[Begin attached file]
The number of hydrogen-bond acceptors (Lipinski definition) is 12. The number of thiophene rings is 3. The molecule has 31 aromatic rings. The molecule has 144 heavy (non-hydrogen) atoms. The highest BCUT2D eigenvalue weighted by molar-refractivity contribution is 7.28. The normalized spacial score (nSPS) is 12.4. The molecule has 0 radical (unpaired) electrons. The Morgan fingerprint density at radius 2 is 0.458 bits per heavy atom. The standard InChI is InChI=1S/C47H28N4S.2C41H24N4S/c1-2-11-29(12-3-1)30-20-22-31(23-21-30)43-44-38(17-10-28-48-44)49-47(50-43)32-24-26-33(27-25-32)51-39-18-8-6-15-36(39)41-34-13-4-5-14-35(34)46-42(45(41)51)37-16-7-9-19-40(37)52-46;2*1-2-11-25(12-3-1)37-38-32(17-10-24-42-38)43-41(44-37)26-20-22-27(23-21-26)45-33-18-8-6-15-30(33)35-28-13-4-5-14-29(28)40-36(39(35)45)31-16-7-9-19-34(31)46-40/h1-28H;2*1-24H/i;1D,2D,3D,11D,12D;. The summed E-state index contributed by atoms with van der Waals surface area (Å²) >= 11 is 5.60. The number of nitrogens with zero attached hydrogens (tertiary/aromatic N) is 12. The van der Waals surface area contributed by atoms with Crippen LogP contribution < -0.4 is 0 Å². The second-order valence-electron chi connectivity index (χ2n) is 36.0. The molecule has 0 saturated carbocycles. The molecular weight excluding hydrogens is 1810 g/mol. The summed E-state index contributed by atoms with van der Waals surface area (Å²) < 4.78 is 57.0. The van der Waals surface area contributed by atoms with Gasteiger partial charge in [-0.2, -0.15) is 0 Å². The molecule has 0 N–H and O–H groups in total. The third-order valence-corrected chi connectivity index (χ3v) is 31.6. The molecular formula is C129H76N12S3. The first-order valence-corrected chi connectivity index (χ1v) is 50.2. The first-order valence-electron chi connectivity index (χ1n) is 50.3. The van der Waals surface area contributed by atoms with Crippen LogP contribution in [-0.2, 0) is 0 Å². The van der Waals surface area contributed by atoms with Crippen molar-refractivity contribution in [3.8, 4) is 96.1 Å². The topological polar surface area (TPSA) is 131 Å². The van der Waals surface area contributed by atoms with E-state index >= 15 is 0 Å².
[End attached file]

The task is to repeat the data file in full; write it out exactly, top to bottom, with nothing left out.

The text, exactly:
The number of hydrogen-bond acceptors (Lipinski definition) is 12. The number of thiophene rings is 3. The molecule has 31 aromatic rings. The molecule has 144 heavy (non-hydrogen) atoms. The highest BCUT2D eigenvalue weighted by molar-refractivity contribution is 7.28. The normalized spacial score (nSPS) is 12.4. The molecule has 0 radical (unpaired) electrons. The Morgan fingerprint density at radius 2 is 0.458 bits per heavy atom. The standard InChI is InChI=1S/C47H28N4S.2C41H24N4S/c1-2-11-29(12-3-1)30-20-22-31(23-21-30)43-44-38(17-10-28-48-44)49-47(50-43)32-24-26-33(27-25-32)51-39-18-8-6-15-36(39)41-34-13-4-5-14-35(34)46-42(45(41)51)37-16-7-9-19-40(37)52-46;2*1-2-11-25(12-3-1)37-38-32(17-10-24-42-38)43-41(44-37)26-20-22-27(23-21-26)45-33-18-8-6-15-30(33)35-28-13-4-5-14-29(28)40-36(39(35)45)31-16-7-9-19-34(31)46-40/h1-28H;2*1-24H/i;1D,2D,3D,11D,12D;. The summed E-state index contributed by atoms with van der Waals surface area (Å²) >= 11 is 5.60. The number of nitrogens with zero attached hydrogens (tertiary/aromatic N) is 12. The van der Waals surface area contributed by atoms with Crippen LogP contribution < -0.4 is 0 Å². The second-order valence-electron chi connectivity index (χ2n) is 36.0. The molecule has 0 saturated carbocycles. The molecular weight excluding hydrogens is 1810 g/mol. The summed E-state index contributed by atoms with van der Waals surface area (Å²) < 4.78 is 57.0. The van der Waals surface area contributed by atoms with Gasteiger partial charge in [-0.2, -0.15) is 0 Å². The molecule has 0 N–H and O–H groups in total. The third-order valence-corrected chi connectivity index (χ3v) is 31.6. The molecular formula is C129H76N12S3. The first-order valence-corrected chi connectivity index (χ1v) is 50.2. The first-order valence-electron chi connectivity index (χ1n) is 50.3. The van der Waals surface area contributed by atoms with Crippen LogP contribution in [-0.2, 0) is 0 Å². The van der Waals surface area contributed by atoms with Crippen molar-refractivity contribution in [3.8, 4) is 96.1 Å². The topological polar surface area (TPSA) is 131 Å². The van der Waals surface area contributed by atoms with E-state index >= 15 is 0 Å².